Finally, the -20 F degree temperature began to take its toll on all of us. How many shots did I really need of this amazing show? I finally caved during a lull in the storm. If we left now, we could possibly still have time to stop a few more times closer to home. As we drove south, both Mike and Will were pouring over their photos. I kept hearing, “You have got to be kidding,” and “That was amazing.” I wanted to see what I had captured, but getting us back home alive would have to be my top priority. We did stop a few times before we arrived back home, but it was just so we could add one more layer of icing to that aurora cake. After bidding farewell to my friends, I thought to myself, I need one more shot. The sun was starting to light up the northeast sky as I watched a bright green band dance over the hospital. I had one more place to go. It was a spot reserved in my mind as one of my “go to” spots. I arrived less than five minutes later. I set my camera up and began to shoot a thin, bright, band of aurora that snaked across the sky. Day break was close as I watched the last remaining aurora become overwhelmed with the rising sun.

"Raining Fire"

As I drove home, I thought to myself, What a night? I had just witnessed the most amazing aurora show I have ever seen. To this day, a part of me wonders if I will ever see an aurora storm of that quality again. I should be happy with the photos I captured, but deep down inside I can’t wait for that next stellar shotgun blast.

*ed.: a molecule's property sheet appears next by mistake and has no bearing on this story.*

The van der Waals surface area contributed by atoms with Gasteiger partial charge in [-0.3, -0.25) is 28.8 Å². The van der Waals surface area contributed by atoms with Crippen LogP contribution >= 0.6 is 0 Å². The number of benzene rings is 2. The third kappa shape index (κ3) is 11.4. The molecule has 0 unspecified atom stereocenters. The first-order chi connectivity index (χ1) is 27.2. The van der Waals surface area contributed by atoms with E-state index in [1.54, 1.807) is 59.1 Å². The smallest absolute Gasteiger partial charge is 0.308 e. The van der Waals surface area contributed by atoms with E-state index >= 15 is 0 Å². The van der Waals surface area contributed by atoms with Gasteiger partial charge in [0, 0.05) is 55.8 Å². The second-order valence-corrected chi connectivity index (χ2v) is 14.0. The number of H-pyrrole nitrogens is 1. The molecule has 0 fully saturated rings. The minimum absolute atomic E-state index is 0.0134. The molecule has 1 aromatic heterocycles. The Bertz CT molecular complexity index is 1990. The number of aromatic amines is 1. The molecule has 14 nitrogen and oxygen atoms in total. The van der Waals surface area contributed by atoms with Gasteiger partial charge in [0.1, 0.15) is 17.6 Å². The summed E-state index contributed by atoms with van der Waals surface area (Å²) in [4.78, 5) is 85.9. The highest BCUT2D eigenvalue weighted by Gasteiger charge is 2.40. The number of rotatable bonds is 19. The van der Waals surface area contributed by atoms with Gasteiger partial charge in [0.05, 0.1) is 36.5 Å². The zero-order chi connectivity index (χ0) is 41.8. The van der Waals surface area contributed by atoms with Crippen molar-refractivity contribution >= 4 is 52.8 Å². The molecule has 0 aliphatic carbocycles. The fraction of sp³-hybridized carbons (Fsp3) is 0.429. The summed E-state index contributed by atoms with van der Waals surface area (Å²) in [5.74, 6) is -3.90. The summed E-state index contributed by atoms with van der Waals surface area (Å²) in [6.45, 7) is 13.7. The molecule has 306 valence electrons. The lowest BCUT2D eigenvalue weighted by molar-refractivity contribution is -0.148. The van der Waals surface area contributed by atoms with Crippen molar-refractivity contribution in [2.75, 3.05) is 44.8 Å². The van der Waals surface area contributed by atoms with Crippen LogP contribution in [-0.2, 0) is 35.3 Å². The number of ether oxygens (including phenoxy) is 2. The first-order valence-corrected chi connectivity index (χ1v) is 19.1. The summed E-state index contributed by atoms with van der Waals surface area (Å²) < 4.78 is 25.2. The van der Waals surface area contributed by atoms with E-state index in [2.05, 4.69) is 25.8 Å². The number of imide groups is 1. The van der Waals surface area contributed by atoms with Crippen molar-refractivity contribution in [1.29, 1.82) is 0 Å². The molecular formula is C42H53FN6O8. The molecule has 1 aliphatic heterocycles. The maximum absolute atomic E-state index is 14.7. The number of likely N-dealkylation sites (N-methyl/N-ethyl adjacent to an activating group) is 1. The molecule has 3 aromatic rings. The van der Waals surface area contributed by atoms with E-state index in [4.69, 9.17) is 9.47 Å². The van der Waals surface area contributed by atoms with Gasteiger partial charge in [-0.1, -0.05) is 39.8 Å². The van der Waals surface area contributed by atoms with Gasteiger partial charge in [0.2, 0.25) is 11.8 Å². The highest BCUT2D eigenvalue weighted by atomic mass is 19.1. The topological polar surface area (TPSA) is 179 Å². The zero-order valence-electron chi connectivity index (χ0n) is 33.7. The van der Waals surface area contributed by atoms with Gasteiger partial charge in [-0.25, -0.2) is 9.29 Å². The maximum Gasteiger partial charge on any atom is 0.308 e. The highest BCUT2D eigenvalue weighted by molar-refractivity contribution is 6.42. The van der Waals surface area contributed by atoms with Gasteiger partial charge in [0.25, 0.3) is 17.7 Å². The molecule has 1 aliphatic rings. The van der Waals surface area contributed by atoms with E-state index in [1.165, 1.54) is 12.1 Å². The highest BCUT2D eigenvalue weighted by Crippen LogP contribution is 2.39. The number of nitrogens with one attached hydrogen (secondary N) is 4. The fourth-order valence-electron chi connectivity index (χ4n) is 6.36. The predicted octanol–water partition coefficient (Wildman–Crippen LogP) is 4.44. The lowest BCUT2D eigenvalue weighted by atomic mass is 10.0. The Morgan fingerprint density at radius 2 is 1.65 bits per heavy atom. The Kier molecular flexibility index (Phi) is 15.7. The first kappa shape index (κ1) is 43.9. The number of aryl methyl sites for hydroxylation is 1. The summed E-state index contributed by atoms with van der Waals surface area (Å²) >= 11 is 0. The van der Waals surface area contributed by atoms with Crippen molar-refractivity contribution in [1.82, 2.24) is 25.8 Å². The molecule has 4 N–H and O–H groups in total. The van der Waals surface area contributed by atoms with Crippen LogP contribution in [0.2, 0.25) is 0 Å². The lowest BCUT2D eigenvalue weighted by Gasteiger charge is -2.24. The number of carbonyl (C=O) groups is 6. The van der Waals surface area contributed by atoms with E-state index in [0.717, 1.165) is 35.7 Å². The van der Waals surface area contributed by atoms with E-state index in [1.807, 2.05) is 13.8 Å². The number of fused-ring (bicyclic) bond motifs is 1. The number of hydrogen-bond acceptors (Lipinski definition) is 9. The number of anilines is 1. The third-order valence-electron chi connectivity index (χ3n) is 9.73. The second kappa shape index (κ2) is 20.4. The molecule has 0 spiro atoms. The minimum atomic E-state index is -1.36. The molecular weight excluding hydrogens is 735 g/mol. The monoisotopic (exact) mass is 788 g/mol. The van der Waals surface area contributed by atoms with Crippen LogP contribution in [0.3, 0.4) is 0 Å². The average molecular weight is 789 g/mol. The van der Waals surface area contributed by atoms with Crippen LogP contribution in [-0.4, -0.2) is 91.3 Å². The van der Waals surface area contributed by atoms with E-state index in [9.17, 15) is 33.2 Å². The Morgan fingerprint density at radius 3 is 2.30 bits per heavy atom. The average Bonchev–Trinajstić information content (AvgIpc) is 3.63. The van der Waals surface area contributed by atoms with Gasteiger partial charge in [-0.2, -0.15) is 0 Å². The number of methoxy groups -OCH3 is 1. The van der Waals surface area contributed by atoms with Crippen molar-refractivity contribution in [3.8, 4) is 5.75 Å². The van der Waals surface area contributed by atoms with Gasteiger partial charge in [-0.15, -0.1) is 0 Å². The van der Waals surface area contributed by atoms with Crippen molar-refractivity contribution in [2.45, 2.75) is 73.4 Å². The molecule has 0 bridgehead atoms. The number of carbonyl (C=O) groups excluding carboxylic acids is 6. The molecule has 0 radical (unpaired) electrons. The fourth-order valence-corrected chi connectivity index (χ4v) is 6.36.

No items found.

The Chase

Outdoors & Recreation

Author

Nathan Mitchell

Being raised in Utah allowed me to follow my dream as a fly fishing guide on the famous Green River, located in the north east corner of the state. During my time as a river guide, I was able to witness nature first hand and the beauty that she created. I decided to expand my horizons and moved to Alaska where I instantly fell in love with the raw natural beauty. I am now proud to call Alaska home. It was during a Forensic Photography Class that I made the connection between photographing blood samples that glowed from a chemical being used to illuminate the sample to photographing the northern lights. It was an odd marriage but it taught me the basic concepts to lowlight photography. From that point on an addiction began that has fueled my love of chasing the northern lights.Some say aurora chasers are crazy, I would have to agree. Who else would drive around Alaska in the middle of the night, in sub-zero temperatures, just to be able to photograph and catch a glimpse of the lady called aurora.

March is one of my favorite months to chase the aurora borealis in Alaska. It seems that right around the change of seasons, the earth becomes susceptible for amazing aurora displays in the arctic region. March 2013 was particularly the case.

On March 15, 2013, sunspot number 1692 was facing the earth, and came alive with a moderate M.1 solar flare. A flare of this size normally does not get me too excited, but this one was different. This solar flare generated a CME (Coronal Mass Ejection). The sun had been quiet for way too long. Could this moderate size flare be the start of solar maximum that scientists said was going to happen? I was not holding my breath. 

As the data from the solar flare came in, all indications showed that the earth was looking down the barrel of a stellar shotgun that had just fired a large, dense plasma cloud directly toward our little blue planet. Scientists said the cloud of solar particles had left the sun at over two million mph. I thought, Holy crap, this could get interesting. As space weather forecasts flooded the internet, it was apparent that some time around March 17th, the polar regions of the earth were going to glow bright with aurora. I could not have been happier. All that needed to happen was for mother nature to clear the sky of the clouds and storms that had been plaguing Southcentral Alaska residents for too long.